Edit: So I went to see Interstellar a second time (this time in IMAX). And while I’m glad I did, it didn’t change my mind much. It’s a fascinating, ambitious, flawed film, notable as much for its tendency to hammer you over the head with its themes as for the epic sweep of its visuals. For all its focus on delivering an emotional, almost mystical experience, there’s only one point where it succeeds in truly touching the heartstrings. That particular scene though is the one part of the movie that is a classic piece of cinema, and while I won’t spoil it by describing it, I will say that it involves a countdown.

On Being Back Home Again

Storms and sunset. I like it.
There was a lot of this while I was in Chania.

 

This one is a bit delayed. A bit more than a month delayed, in fact. Apologies for that—I don’t like leaving things unfinished, and just because my Greek odyssey ended in quiet fashion was no reason to leave my audience (you’re out there, right? Is this thing even on?) hanging.

Chania, in the west of Crete, was a quietly pleasant way to wrap up my travels. Founded as Kydonia long ago in the Minoan age, it passed through the hands of multiple powers, both foreign and domestic, over the intervening centuries, all of which left their mark. No massive museums to rival those in Athens or Thessaloniki, or fortresses like those of Nafplio or Mycenae. Yet with a cafe tucked into a narrow alleyway, twisting streets filled with craft shops, the relics of Venetian fortifications, and an old church turned into a museum, with relics of the Ottoman occupation in the garden, there was more than enough to see.

It would perhaps have been nice to spend an hour or so on the beach (or preferably in the sea), but wild weather and the first hints of autumn in the air put paid to that. I got plenty of the sea in my face just by strolling along the promenade, and the main adventure of my time in Chania was had the first night, making my way all along the long, crumbling breakwater to the old lighthouse, joining a French couple in climbing over the locked gates to do a little light trespassing for the sake of a good photo.

So Chania was a place for resting and relaxing, either collecting my thoughts and resting tired limbs after more than a week of walking to and around new experiences, or steeling myself for the inevitability of a five-hour Ryanair flight and the cattle drive of the airport that preceded it. With that in mind, as well as the long gap between getting home and writing this, here are a few collected thoughts.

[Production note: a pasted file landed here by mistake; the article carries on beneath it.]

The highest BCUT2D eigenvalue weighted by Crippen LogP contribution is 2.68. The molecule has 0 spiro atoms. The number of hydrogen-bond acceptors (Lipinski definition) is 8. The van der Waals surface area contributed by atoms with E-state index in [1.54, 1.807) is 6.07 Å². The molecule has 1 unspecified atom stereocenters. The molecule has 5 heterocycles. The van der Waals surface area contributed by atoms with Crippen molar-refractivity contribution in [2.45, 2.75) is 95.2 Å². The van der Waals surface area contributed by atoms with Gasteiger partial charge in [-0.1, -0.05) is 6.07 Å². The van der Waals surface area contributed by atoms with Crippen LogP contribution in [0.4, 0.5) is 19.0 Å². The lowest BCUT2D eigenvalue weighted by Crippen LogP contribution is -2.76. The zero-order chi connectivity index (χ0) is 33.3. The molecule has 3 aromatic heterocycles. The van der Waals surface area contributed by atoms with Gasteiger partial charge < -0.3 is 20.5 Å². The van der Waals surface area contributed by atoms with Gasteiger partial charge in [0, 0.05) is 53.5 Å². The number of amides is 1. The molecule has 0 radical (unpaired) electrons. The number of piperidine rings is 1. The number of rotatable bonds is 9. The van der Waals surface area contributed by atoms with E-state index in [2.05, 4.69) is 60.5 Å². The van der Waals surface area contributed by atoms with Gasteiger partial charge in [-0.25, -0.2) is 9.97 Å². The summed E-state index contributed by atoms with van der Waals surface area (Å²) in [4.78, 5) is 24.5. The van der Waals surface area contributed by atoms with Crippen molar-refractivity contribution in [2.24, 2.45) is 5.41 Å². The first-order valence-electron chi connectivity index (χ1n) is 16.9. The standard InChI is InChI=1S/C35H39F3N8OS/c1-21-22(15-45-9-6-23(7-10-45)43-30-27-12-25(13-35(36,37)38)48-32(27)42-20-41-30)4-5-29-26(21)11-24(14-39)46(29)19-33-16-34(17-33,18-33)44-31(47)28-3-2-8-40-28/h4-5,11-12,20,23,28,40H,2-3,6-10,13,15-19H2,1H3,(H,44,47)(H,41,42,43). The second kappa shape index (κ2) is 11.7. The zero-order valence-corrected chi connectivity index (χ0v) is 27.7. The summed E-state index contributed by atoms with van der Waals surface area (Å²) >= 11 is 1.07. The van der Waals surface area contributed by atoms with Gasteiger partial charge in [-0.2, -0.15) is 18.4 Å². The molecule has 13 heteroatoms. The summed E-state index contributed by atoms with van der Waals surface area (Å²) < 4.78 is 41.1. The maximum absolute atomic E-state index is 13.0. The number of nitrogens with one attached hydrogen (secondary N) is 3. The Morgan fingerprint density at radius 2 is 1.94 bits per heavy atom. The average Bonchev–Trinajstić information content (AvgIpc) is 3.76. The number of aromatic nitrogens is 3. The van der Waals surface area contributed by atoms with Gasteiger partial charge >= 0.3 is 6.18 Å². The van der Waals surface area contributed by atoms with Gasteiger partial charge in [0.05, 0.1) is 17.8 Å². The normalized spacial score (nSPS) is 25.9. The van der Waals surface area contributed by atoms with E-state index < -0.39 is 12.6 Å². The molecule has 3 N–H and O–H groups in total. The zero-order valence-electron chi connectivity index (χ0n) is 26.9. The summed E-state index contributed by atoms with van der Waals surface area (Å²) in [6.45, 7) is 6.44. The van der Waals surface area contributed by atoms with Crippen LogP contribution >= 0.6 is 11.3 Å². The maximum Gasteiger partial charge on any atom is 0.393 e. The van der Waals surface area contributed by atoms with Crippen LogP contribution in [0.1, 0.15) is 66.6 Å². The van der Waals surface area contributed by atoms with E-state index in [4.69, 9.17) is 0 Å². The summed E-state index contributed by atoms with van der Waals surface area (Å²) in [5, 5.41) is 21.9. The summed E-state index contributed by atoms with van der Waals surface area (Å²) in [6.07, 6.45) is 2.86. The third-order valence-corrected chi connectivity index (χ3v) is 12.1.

• Greece is utterly worth the effort. I’d waited for years to go there, and while I didn’t get to see everything I wanted (who could, in only ten days?), I saw wonders.
  • It’s a country of two parts. The Isthmus of Corinth has divided the Greek world for millennia, and it still does. To the north and east are the two main cities of Athens and Thessaloniki, connected by the country’s main railway. To the south and west is the Peloponnese, with smaller towns and cities, truly ancient ruins and wild hills, and no working railway.
  • It’s a straight travel choice. Either travel by bus, of which there are plenty, or by car and risk Greece’s occasionally tricky roads and drivers. The risks of the latter are probably a little overstated, but then I didn’t have to deal with them. Being bus-bound wasn’t a major problem for me, but if you want to get off the beaten path, you’ll need a car.
  • Get there early. Tour buses and the hordes they disgorge are the enemy. In Delphi and Mycenae, I got there before the worst of the crowds, and in Delphi in particular the result was magical. In Knossos I didn’t, and I ended up dodging the crowds and queueing up to see some of the best bits.
  • Alternatively, get there late. The Greeks had a tendency, not uncommon in the ancient world, to build their most imposing monuments on hilltops. If you’re going there in September/October, you’ll be able to catch sunset before they close. There’s not much that improves a sunset more than ruins two thousand years old…
  • Get comfortable with waiting. Service in Greece isn’t bad, it’s just not hurried. At all. Which should give you plenty of time to chill out, enjoy the ouzo or raki, and contemplate the meaning of life.
  • Travelling with one bag? Not that I’m the first person to figure this out, but it’s perfectly doable, even when travelling for more than a week. Just make sure that you know where to find a laundrette, and be aware that bringing presents home is going to be limited, size-wise.
  • Ditching the electronics… This is the second trip I’ve had where I limited my electronics to my phone alone. Given that I prefer to write freehand when I can, and that my iPhone is pretty capable, it wasn’t much of a sacrifice. The only issue is battery life—next time I’d bring a battery case.
  • …but using the ones you have… I was flying by the seat of my pants with regard to a lot of my travel planning. Beyond my flight in and my flight out, plus my first two nights in Thessaloniki, everything was booked the day before, using Booking.com and/or Tripadvisor. It all worked pretty smoothly, but…
  • …paying attention to the details. My one big error on the trip was not realising that there would be so few ferries from Athens to Iraklio per day. I made the best of it in the end, getting to watch the close of the Ryder Cup in a Sports Bar, but the overnight trip was something I could have been better prepared for. Lesson learned—next time I’m not going to assume that everything will be convenient.